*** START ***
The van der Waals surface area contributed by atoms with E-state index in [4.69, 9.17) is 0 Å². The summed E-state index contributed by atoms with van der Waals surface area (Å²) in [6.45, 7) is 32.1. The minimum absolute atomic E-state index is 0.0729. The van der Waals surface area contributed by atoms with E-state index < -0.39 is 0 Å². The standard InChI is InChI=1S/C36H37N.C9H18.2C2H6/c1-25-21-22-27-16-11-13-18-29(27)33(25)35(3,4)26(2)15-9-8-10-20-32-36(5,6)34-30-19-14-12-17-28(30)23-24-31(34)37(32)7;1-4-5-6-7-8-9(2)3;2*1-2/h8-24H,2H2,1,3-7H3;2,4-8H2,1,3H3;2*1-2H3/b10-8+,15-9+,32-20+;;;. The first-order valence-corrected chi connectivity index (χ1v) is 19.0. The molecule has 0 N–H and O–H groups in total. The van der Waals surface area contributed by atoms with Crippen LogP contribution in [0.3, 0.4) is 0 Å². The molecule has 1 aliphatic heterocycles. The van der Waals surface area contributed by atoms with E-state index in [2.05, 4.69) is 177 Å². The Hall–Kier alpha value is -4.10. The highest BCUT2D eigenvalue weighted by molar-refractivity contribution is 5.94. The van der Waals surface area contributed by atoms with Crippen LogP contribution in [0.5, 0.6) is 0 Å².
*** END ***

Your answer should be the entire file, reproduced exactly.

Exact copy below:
The van der Waals surface area contributed by atoms with E-state index in [4.69, 9.17) is 0 Å². The summed E-state index contributed by atoms with van der Waals surface area (Å²) in [6.45, 7) is 32.1. The minimum absolute atomic E-state index is 0.0729. The van der Waals surface area contributed by atoms with E-state index < -0.39 is 0 Å². The standard InChI is InChI=1S/C36H37N.C9H18.2C2H6/c1-25-21-22-27-16-11-13-18-29(27)33(25)35(3,4)26(2)15-9-8-10-20-32-36(5,6)34-30-19-14-12-17-28(30)23-24-31(34)37(32)7;1-4-5-6-7-8-9(2)3;2*1-2/h8-24H,2H2,1,3-7H3;2,4-8H2,1,3H3;2*1-2H3/b10-8+,15-9+,32-20+;;;. The first-order valence-corrected chi connectivity index (χ1v) is 19.0. The molecule has 0 N–H and O–H groups in total. The van der Waals surface area contributed by atoms with Crippen LogP contribution in [0.3, 0.4) is 0 Å². The molecule has 1 aliphatic heterocycles. The van der Waals surface area contributed by atoms with E-state index in [2.05, 4.69) is 177 Å². The Hall–Kier alpha value is -4.10. The highest BCUT2D eigenvalue weighted by molar-refractivity contribution is 5.94. The van der Waals surface area contributed by atoms with Crippen LogP contribution in [0.5, 0.6) is 0 Å².